Black History Month is now over, and we’ve moved on to Women’s History Month. In April, we’ll get the best of both worlds, with Black Women’s History Month. May will be Jewish-American Heritage Month, and then in June the nation will enjoy a blowout celebration of LGBT Pride Month, if the normalization (and commercialization) of the cause in recent years is any indication.
The point of all of this is to serve as an annual national re-ratification of diversity, inclusivity and equity as America’s preeminent causes (and doctrines, as Spectator World editor Matt Purple has so perceptively assessed). Everyone and their racial, sexual and gender identities are to be affirmed; all identities and behaviors are to be celebrated as an essential part of the rich panoply of our national identity. It is meant to appease, honor and even glorify. Everyone, we would think, should be made happy by the never-ending tolerance parties.
But some, apparently, are not. In a March 2 op-ed for the Washington Post, Cole Arthur Riley claims that the end of Black History Month means he can “finally breathe.” The problem, says Riley, is white people (surprise!). Riley explains:
Every year, what is intended to be a time of remembrance and storytelling becomes a month of additional labor — usually with very little notice — for Black people. It becomes a season when we must sell our stories and ideas to sate the appetites of White folk who want to feel as though they’ve done the right thing.
The problem, according to Riley, is that guilt-ridden white people are so zealous in their desire to hear and understand black voices that it becomes overwhelming for black Americans.
Turns out that Black History Month is not a happy time for those it is intended to honor. Riley notes that many black Americans are asked to speak on their history “for little or no pay, in exchange for what we hope will be career capital down the road. That is: A month meant to celebrate Black liberation winds up being a new form of indentured servitude.” What is intended as a time to commemorate how far America has come is actually a reminder that, apparently, our nation is still keeping its black citizens in semi-bondage (though I would think Riley and those he describes are in a position of strength from which they could demand more compensation).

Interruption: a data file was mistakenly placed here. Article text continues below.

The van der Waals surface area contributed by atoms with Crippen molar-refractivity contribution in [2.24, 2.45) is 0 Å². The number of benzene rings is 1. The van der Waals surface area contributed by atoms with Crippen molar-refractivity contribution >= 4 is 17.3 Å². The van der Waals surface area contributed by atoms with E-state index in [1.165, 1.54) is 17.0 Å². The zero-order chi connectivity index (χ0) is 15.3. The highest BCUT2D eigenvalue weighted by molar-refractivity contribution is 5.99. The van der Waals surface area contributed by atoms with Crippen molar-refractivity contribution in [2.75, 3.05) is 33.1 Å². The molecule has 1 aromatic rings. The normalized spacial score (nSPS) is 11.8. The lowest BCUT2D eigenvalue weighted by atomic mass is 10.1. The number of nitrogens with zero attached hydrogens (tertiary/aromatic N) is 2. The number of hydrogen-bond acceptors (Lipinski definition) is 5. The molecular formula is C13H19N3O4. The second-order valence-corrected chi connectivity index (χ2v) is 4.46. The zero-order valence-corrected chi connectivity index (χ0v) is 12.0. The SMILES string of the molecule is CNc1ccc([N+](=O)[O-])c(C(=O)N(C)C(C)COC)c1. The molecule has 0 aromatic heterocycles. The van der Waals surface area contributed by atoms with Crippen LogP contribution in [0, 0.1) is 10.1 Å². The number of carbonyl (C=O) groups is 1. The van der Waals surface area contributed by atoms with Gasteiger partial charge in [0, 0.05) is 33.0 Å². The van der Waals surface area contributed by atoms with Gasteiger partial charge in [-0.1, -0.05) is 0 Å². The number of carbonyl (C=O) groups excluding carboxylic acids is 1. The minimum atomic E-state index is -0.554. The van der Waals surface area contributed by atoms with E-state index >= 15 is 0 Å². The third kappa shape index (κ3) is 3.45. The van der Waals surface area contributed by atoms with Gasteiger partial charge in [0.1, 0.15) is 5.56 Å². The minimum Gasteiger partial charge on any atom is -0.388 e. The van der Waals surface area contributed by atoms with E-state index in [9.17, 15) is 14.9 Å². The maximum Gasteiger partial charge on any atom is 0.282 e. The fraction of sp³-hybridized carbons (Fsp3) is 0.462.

There is a “white leech on Black History Month,” says Riley. The best way to honor Black History Month, he says, is to extricate himself “from the demands and temptations of the White gaze.” Riley is not alone in his feelings of exhaustion dealing with white people trying to understand and honor blacks. A February article at Education Week urges whites to avoid making themselves the center of Black History Month.
Washington Post columnist Karen Attiah in a June 2020 op-ed complained about the frustrating burden of “distraught white and non-black friends who were overwhelmed with guilt and anxiety” because they might be sub-consciously perpetuating racist norms or power structures. White people simply can’t seem to get it right when it comes to showing the proper honor or deference to their black fellow citizens.
Indeed, for any white American trying to show proper deference or respect for black Americans, during Black History Month or during the other eleven months of the year, it’s a bit like trying to cross a minefield. If one tries to be “colorblind” or signals that he doesn’t care about the color of people’s skin, he perpetuates systemic racism by refusing to recognize and appreciate others’ identity and value. If a person goes out of his way to express interest in trying to understand the black experience in America, this also is problematic, because this could impose unfair burdens on blacks who tire of explaining all of this to ignorant, if well-meaning, whites. Whatever white people choose, they are bound to offend or upset someone.